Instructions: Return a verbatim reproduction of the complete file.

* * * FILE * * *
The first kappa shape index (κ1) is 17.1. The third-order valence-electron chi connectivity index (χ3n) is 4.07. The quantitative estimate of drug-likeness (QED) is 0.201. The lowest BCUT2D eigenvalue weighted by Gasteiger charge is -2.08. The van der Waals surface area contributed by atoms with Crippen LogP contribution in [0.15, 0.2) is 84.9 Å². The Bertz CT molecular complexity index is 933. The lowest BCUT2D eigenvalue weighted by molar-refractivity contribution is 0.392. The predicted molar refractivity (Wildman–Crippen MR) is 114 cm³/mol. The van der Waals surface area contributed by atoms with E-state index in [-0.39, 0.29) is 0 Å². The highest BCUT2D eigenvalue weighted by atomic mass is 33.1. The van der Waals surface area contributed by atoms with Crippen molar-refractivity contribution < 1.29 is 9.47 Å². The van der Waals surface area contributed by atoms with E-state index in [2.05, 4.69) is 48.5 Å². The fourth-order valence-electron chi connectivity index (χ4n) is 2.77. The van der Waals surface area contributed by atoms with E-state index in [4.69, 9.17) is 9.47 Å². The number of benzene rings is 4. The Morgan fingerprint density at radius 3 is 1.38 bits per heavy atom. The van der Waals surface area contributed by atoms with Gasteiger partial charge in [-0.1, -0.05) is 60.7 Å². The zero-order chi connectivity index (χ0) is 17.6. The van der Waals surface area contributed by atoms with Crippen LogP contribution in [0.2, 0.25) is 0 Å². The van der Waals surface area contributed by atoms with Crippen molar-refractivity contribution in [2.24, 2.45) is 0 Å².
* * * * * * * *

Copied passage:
The first kappa shape index (κ1) is 17.1. The third-order valence-electron chi connectivity index (χ3n) is 4.07. The quantitative estimate of drug-likeness (QED) is 0.201. The lowest BCUT2D eigenvalue weighted by Gasteiger charge is -2.08. The van der Waals surface area contributed by atoms with Crippen LogP contribution in [0.15, 0.2) is 84.9 Å². The Bertz CT molecular complexity index is 933. The lowest BCUT2D eigenvalue weighted by molar-refractivity contribution is 0.392. The predicted molar refractivity (Wildman–Crippen MR) is 114 cm³/mol. The van der Waals surface area contributed by atoms with E-state index in [-0.39, 0.29) is 0 Å². The highest BCUT2D eigenvalue weighted by atomic mass is 33.1. The van der Waals surface area contributed by atoms with Crippen molar-refractivity contribution < 1.29 is 9.47 Å². The van der Waals surface area contributed by atoms with E-state index in [2.05, 4.69) is 48.5 Å². The fourth-order valence-electron chi connectivity index (χ4n) is 2.77. The van der Waals surface area contributed by atoms with E-state index in [4.69, 9.17) is 9.47 Å². The number of benzene rings is 4. The Morgan fingerprint density at radius 3 is 1.38 bits per heavy atom. The van der Waals surface area contributed by atoms with Gasteiger partial charge in [-0.1, -0.05) is 60.7 Å². The zero-order chi connectivity index (χ0) is 17.6. The van der Waals surface area contributed by atoms with Crippen LogP contribution in [0.2, 0.25) is 0 Å². The van der Waals surface area contributed by atoms with Crippen molar-refractivity contribution in [2.24, 2.45) is 0 Å².